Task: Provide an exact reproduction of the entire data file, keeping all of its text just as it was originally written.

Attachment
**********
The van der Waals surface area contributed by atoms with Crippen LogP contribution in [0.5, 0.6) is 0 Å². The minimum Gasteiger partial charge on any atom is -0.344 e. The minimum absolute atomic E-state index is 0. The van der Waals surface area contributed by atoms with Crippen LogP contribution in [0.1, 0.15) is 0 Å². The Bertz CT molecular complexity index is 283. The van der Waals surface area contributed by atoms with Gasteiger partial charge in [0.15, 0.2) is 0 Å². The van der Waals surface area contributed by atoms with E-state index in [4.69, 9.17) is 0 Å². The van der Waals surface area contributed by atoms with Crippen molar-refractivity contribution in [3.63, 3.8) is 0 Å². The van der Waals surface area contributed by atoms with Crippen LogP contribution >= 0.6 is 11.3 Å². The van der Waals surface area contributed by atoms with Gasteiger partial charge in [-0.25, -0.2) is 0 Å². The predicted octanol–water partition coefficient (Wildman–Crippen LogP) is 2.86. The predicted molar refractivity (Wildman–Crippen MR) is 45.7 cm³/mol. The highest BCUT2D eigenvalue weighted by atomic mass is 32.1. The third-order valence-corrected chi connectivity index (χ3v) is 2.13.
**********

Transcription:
The van der Waals surface area contributed by atoms with Crippen LogP contribution in [0.5, 0.6) is 0 Å². The minimum Gasteiger partial charge on any atom is -0.344 e. The minimum absolute atomic E-state index is 0. The van der Waals surface area contributed by atoms with Crippen LogP contribution in [0.1, 0.15) is 0 Å². The Bertz CT molecular complexity index is 283. The van der Waals surface area contributed by atoms with Gasteiger partial charge in [0.15, 0.2) is 0 Å². The van der Waals surface area contributed by atoms with E-state index in [4.69, 9.17) is 0 Å². The van der Waals surface area contributed by atoms with Crippen molar-refractivity contribution in [3.63, 3.8) is 0 Å². The van der Waals surface area contributed by atoms with Crippen LogP contribution >= 0.6 is 11.3 Å². The van der Waals surface area contributed by atoms with Gasteiger partial charge in [-0.25, -0.2) is 0 Å². The predicted octanol–water partition coefficient (Wildman–Crippen LogP) is 2.86. The predicted molar refractivity (Wildman–Crippen MR) is 45.7 cm³/mol. The highest BCUT2D eigenvalue weighted by atomic mass is 32.1. The third-order valence-corrected chi connectivity index (χ3v) is 2.13.